Project details and updates can be found at Phase 1 will entail work on 23rd Ave from between S Jackson and E John. Phase 2 covers the work south of Jackson and Phase 3 will handle 23rd/24th from E John to E Roanoke in Montlake. Phase 2 and Phase 3 construction plans remain in the air, however, pending funding for the projects. Continue reading

Central District’s Jimi Hendrix Park expected to open after summer construction

(Image: Murase Associates)

(Image: Murase Associates)

(Image: Murase Associates)

(Image: Murase Associates)

In 2006, what was once the Colman School parking lot on the corner of 25th and S Massachusetts Street was turned into a simple grassy field with a tall wall hiding it from the community.  Now, nine years later, the project to renovate the park and dedicate it to Jimi Hendrix has begun.

What once was hidden will become a source of pride among the neighborhoods that surround the park according to Kim Baldwin, Seattle Parks project manager.

In fact, one of the main focuses of this project is “connection to the community.”  Baldwin expects it to become a gathering place for people to “celebrate the neighborhood.”

(Image: Murase Associates)

(Image: Murase Associates)

The park’s rock and roll design is inspired by Hendrix, who grew up near the area.  For example, the park’s entrance and main path will be alongside a long guitar-like structure.  The Jimi Hendrix Park Foundation also hopes to host music events at the park as well as cultural events and activities for the community. They hope to, through the park, “beautify Seattle, motivate youth and others to achieve in music and art, and strengthen the cultural pulse of the Emerald City,” according to the group’s website.

The renovations are already underway with construction starting earlier this spring.  April marked the beginning of underground utility work, and above-ground demolition will be the next step.

As construction begins, the Jimi Hendrix Park Foundation continues working towards its fundraising goal of $1.5 million. The first stage of construction will not include the wave wall feature and canopy structure — future stages of construction will follow. Without issues in construction or funds, the park is planned to open with its first wave of features in September 2015.

You can learn more and support the park effort at

(Image: Murase Associates)

(Image: Murase Associates)

With love for the Central District, Africatown activist Tahir-Garrett plans run for City Council seat

unnamed-5Omari Tahir-Garrett doesn’t mince words when it comes to talking about gentrification in the Central District. For him, African American families priced out of the neighborhood amounts to “ethnic cleansing.”

That won’t come as a shock to those familiar with the Central District/Africatown activist and slavery reparations advocate who once assaulted former Mayor Paul Schell with a bullhorn in response to the fatal police shooting of an unarmed black man.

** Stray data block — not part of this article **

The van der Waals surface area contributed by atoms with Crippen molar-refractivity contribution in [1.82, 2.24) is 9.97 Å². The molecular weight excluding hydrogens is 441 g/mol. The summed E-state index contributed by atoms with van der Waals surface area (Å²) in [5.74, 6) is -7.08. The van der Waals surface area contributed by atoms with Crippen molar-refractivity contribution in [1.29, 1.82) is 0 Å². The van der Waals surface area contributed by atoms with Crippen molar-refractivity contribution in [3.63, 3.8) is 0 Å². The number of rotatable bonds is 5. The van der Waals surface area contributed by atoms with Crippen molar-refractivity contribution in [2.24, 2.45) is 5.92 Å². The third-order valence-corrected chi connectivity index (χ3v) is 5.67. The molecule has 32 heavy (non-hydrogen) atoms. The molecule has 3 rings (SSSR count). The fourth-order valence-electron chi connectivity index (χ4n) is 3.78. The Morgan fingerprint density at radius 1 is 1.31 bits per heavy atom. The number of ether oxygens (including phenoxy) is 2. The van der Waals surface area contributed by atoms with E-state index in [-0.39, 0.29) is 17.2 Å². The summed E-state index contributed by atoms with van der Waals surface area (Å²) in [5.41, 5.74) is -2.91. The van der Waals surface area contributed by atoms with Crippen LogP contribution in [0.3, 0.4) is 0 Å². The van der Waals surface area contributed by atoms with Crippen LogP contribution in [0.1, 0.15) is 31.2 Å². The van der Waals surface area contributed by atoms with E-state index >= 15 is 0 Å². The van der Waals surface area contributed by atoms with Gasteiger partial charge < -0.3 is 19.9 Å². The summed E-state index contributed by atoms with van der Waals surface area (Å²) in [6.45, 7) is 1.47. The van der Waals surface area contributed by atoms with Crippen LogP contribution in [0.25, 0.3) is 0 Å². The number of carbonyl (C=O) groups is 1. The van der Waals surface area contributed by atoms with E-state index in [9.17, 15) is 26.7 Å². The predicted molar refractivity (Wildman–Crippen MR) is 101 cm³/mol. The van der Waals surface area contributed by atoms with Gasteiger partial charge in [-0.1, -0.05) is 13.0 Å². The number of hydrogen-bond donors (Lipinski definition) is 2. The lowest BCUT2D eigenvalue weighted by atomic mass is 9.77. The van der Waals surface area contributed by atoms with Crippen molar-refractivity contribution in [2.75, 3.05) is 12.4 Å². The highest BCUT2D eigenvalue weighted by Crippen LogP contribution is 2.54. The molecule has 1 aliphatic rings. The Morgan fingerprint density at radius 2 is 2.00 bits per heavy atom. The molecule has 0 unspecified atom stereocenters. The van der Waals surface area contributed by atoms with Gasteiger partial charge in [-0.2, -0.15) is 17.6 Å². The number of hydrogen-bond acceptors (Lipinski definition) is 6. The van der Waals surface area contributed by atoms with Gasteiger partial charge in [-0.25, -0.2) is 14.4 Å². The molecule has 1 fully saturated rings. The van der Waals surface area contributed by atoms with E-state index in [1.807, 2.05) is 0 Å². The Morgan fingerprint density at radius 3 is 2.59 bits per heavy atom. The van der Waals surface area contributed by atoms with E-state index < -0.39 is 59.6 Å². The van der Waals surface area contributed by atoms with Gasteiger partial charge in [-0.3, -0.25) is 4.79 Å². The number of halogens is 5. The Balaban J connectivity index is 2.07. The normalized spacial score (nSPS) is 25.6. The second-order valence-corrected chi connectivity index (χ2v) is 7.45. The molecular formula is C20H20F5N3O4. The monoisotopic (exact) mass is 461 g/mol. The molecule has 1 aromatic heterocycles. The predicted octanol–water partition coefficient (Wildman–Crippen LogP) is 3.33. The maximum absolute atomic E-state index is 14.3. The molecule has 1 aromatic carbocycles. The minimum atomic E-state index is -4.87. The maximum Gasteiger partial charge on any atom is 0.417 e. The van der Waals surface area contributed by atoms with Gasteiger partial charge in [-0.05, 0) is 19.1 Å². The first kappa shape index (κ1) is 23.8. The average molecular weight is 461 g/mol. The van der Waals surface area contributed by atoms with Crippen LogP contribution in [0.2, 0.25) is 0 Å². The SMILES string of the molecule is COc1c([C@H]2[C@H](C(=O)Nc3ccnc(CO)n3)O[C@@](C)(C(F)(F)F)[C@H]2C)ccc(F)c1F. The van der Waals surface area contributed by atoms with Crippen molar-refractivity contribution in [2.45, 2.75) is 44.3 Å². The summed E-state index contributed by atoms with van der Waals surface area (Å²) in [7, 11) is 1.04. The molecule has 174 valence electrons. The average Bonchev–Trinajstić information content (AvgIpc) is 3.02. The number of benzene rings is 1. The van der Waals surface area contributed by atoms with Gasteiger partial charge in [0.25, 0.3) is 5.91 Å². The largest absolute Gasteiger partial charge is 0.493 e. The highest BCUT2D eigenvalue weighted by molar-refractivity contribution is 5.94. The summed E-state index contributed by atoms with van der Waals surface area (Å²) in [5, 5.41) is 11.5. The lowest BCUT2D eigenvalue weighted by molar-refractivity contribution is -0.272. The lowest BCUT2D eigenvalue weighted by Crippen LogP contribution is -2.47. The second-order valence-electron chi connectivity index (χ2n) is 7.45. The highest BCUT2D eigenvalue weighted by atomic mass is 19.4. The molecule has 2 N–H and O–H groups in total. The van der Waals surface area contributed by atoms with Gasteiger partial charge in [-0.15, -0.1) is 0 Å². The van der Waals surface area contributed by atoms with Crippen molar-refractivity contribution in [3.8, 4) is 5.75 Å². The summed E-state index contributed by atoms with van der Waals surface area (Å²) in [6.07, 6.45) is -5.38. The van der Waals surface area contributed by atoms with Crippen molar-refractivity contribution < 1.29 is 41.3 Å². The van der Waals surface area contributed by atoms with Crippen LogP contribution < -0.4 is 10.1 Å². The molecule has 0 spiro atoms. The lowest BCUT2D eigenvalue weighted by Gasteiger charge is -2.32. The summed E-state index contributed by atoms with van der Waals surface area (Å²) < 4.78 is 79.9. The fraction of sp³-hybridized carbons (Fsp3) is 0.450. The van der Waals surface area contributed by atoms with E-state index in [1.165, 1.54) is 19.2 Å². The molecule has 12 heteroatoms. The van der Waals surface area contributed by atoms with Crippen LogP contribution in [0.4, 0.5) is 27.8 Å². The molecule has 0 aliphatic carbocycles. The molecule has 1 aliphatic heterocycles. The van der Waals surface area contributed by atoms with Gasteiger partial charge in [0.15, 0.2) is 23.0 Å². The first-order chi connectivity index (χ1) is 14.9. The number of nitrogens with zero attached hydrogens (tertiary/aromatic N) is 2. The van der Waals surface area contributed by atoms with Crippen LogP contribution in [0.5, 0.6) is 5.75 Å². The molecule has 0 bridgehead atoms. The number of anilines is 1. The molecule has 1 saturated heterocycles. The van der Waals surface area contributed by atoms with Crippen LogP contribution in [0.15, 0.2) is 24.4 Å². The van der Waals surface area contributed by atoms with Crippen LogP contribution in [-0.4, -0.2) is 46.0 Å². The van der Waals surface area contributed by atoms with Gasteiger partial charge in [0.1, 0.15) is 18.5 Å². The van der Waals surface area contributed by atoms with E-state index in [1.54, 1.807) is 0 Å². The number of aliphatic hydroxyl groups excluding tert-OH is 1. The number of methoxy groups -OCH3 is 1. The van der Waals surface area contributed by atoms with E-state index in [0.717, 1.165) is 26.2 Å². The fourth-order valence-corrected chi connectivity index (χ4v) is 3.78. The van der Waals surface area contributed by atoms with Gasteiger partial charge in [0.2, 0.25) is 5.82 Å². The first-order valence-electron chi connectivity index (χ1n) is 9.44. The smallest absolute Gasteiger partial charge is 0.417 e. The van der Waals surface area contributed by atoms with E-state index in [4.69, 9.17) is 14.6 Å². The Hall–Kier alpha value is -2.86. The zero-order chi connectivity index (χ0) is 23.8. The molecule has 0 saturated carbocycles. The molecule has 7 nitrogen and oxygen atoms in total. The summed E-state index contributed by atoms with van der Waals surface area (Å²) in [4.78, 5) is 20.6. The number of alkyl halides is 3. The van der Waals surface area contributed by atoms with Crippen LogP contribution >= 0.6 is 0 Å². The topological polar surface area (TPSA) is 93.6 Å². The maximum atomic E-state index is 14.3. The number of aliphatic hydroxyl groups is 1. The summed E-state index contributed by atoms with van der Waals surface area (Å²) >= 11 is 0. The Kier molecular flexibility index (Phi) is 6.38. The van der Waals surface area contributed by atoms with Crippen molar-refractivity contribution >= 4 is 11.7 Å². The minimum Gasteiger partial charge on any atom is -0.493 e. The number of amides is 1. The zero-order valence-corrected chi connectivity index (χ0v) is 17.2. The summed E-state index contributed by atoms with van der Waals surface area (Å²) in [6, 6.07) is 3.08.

Whatever you may think of Garrett, his love for his neighborhood is undeniable. The 69-year-old, lifelong Central District resident displays the vitality and determination of an activist a third his age. This year, he wants to take his fight to City Council. Continue reading

Woman identified in Madison Valley suspicious death — UPDATE: Devan Schmidt remembered

The woman whose May 2nd death inside a Madison Valley home is being investigated by Seattle Police has been identified by authorities.

A roommate said Devan Schmidt was found unconscious and unresponsive around 11 AM Saturday, May 2nd inside the house near E Denny Way and 29th Ave E. 911 dispatchers assisted the caller in performing CPR, a Seattle Fire spokesperson tells CHS. Arriving medics ceased CPR and pronounced Schmidt dead.

Seattle Police said they were investigating the death as suspicious and that Crime Scene Investigators and homicide detectives were at the home collecting evidence. There were no reported signs of fatal trauma, according to police radio reports and Seattle Fire.

Friday afternoon, the Medical Examiner said its investigators had not yet determined the manner and cause of the 29-year-old woman’s death.

Schmidt arrived in Seattle late last year after moving from Alaska, according to a friend of the woman who did not want to be identified. She worked as a server in a downtown Seattle comedy bar, according to her Facebook profile.

Friday, police told CHS detectives were still awaiting reports from the Medical Examiner and were continuing to investigate Schmidt’s death.

UPDATE 5/22/2015 10:06 AM: Seattle Police and the Medical Examiner say the investigation into the May 2nd suspicious death remains an open case. Pathologists have not yet announced the manner of the cause of death and nearly three weeks have passed. A representative for the Medical Examiner said it’s not unusual for cases to take as much as six to ten weeks to complete. SPD says their investigation remains open and active.

1012988_10203663623167212_6960263592159199885_n (2)Devan Chanel Schmidt was remembered earlier this month by family in Florida:

Devan Chanel Schmidt, 29, of Seattle, WA , formerly of Anchorage and Girdwood Alaska, Melbourne and Palm Bay FL, Shirland IL., and Madison, WI, died suddenly Saturday, May 2, 2015 at her residence in Seattle, WA.